Most people who own Smartphones rarely use Notes, Notepad, or whatever it’s called on your device. Fewer still ever use their device to write a Microsoft Word document. However, that’s the function I use the most! Measure how much time I spend with various apps, and you’ll agree that I spend the most time editing and writing documents. Documents, all kinds of documents, mostly Microsoft Word documents. My second most-used App? Notes. Because I sync this device and my iPad to the same computer, the same Notes sync to all 3 devices and more (more because I have MobileMe, which I’ll explain in a later post.).
What about games? I went through a time with my first computer when I was spending too much time playing games, almost every night. That computer was at my office, and several of us stayed late night after night playing Pac Man and other early games. A couple of notebook computers ago, I uninstalled Solitaire and other games I was spending too much time on. I remember having a selection of games on a Palm device, and I spent too much time getting too good at several games. I downloaded a few free games onto my iPad, but haven’t played them yet. I’m writing this on my newest Windows notebook computer, and I just realized I’ve NEVER played any of the games that came installed.
My device of choice? A Palm Treo 700wx running Windows Mobile Professional v6.0 (not the new Windows Phone 7). I mentioned that Word Processing is very important to me, and the word processing experience on Windows Mobile 6.x is currently the best on a mobile device. There are several reasons to prefer this combination of hardware and software. First is the screen, called a resistive screen. A stylus working with the menus found on WinMo 6.x devices is the quickest way to select text and perform various functions. Apple, Android, Palm, Windows Phone 7 and many devices today use a different technology called a capacitive screen. You can use your fingers instead of a stylus on a capacitive screen. In fact, only a special and expensive stylus will work — most won’t. Sounds good, but your fingers aren’t as good a tool for tapping a precise spot on the screen. Oil, dirt and other stuff from your fingers ends up on the screen. We use our fingers as makeshift pliers, screwdrivers, forks and other tools, but the real tools are much better than fingers. Much as I like the iPad, word processing on the iPad is clunkier and slower than on the Treo.
The Treo’s Windows Mobile software works with standard fonts. The same fonts on my computers can be on the Treo. The iPad and many other devices use their own special fonts, which don’t translate exactly the same cross-platform.
Next factor is getting documents in and out of the device. It’s easy with the Treo. Docs in the Treo’s main memory are also in a folder on the computers I sync with. Many other docs are on SD cards. Pop an SD card into the Treo, work with Word or Excel (spreadsheet) files, then pop the SD card into any computer. It’s not that quick or easy with the iPad.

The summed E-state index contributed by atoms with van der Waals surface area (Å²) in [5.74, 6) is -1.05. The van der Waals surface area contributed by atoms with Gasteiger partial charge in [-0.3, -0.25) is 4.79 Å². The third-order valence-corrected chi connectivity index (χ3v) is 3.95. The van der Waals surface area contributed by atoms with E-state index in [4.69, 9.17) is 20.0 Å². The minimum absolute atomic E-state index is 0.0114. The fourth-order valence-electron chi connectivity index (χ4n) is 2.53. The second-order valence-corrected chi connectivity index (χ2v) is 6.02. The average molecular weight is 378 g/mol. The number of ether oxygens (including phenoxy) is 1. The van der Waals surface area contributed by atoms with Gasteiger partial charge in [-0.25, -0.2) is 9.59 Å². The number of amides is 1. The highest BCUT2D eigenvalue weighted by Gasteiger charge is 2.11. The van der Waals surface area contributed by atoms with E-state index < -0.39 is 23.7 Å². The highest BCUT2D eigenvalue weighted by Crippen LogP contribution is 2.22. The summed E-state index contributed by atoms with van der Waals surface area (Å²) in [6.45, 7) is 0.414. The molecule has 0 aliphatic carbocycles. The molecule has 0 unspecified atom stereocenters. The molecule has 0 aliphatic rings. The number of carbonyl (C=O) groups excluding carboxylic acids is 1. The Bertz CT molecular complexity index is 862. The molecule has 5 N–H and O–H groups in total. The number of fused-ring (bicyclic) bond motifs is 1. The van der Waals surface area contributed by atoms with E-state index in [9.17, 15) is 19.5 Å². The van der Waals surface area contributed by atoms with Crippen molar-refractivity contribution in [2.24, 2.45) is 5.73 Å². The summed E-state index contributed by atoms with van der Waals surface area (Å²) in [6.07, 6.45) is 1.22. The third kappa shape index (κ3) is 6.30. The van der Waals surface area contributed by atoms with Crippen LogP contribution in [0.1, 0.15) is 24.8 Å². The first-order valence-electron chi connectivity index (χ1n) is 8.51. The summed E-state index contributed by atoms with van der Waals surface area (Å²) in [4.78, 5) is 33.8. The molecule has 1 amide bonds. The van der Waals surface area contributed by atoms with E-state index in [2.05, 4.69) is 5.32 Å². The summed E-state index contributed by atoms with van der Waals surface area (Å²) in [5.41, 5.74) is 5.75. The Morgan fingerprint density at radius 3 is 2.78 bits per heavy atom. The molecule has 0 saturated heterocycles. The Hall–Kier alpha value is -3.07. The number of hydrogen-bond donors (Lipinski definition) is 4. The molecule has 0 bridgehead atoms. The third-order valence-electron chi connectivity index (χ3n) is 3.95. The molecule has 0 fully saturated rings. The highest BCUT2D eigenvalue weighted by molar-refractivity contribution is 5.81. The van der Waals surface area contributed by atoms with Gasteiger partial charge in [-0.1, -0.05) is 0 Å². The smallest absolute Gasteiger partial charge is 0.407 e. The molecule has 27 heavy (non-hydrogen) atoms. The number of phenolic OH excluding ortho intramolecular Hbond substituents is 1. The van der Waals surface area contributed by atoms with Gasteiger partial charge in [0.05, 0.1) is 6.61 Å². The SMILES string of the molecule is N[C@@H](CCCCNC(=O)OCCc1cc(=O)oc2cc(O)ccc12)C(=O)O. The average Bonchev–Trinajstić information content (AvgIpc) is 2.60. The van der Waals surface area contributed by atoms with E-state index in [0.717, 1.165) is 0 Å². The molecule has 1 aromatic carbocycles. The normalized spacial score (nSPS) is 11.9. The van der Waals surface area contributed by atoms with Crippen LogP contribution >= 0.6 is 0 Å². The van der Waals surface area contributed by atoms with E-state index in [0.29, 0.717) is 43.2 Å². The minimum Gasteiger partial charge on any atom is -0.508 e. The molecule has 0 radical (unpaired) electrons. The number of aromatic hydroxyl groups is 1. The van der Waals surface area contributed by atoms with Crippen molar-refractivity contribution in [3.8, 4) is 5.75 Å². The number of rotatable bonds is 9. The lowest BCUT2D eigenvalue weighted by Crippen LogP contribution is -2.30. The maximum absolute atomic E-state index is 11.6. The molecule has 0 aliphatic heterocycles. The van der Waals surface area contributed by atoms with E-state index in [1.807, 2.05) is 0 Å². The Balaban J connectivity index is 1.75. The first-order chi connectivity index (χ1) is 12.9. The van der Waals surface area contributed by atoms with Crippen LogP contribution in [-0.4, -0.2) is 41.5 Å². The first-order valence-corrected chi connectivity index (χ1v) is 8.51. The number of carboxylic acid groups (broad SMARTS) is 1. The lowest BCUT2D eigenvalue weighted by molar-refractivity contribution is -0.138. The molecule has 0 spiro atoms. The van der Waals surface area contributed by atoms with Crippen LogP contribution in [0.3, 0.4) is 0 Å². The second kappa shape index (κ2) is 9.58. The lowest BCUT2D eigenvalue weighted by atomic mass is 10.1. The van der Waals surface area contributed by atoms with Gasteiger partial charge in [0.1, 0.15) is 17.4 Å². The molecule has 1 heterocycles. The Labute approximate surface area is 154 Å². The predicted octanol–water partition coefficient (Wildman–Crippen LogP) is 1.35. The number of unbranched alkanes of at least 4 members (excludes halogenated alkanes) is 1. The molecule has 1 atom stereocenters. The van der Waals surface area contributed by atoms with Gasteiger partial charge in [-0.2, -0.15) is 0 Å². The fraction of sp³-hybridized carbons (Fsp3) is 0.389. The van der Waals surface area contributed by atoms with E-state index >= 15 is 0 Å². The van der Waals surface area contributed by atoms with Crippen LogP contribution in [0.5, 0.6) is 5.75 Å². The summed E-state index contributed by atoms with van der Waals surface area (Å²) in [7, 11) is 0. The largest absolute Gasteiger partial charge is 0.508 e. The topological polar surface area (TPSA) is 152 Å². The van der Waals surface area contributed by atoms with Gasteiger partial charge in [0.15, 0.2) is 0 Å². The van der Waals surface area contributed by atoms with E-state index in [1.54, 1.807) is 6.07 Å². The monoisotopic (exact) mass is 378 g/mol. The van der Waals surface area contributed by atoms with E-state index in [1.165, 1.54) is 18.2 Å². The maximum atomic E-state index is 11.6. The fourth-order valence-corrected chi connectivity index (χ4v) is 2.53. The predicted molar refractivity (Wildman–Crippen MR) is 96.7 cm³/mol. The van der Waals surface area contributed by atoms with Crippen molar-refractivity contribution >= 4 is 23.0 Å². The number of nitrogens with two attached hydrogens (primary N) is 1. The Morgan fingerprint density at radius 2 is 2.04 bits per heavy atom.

Backing up the Treo is easy. A program on the Treo backs up everything to a file on the SD card. Every week I take that SD card, pop it into a computer, and make a copy of the whole SD card. I make another Treo backup to a second SD card, just in case.
The sad thing is, iPad backups and document import/export could be very easy. Apple makes a ‘Camera Connector Kit’ for the iPad. Insert the dongle into the iPad’s connector port, pop an SD card into the dongle, and the iPad reads and imports pictures from the SD card. An iOS update could allow other files to be imported, and exported. Backups to an SD card could also be allowed. Please, Apple.
I had problems with my Treo last fall. Time to buy another phone before this one dies! I had kept up with the device reviews, had several possibilities in mind, so off I went to the phone store. I would NEVER buy a device online or mail order unless I was very familiar with that device hands-on. The devices running Windows Mobile 6.x were all end-of-life and out-of-stock. After trying several Android devices, I decided the best device was what I had. I called the insurance company, they had refurbished Treos in stock, so they shipped me another one. Another advantage of a refurb over a new phone is — no contract!
Finding the Treo 4 years ago was like finding Miss America on a blind date. The salesman didn’t want to sell it to me! “You looked at everything we had, found fault with everything, and I’m sure you’ll find fault with this. This is brand new, released only yesterday, and a hot item. This is the only one left. I sell it to you, you’ll bring it back, and someone else who may appreciate it won’t get to use it because this is the last one we have in stock for a few days.” I had to admit what he said was true, but I needed a phone. Mine had fallen in the snow. I retrieved it immediately, but it was obviously damaged and dying. I always analyze everything to death, so jumping on a just-released device is not like me. The Treo 700w had been released only yesterday, reviews on the Internet sites weren’t published yet, so this was taking a huge chance. This could be a piece of junk, and I was agreeing to buy, use, and keep it for an entire year. I told him that was the phone I wanted, he copied data from my dying phone to the Treo, and away I went. Four years later, this is still the best phone, for me. An earlier article (below) lists other Treo advantages.
I saw that salesman in an electronics store a year or two later. I reminded him how he hadn’t wanted to sell the Treo to me. He remembered me, and laughed at how the phone he was sure I wouldn’t like turned out to be the perfect phone for me.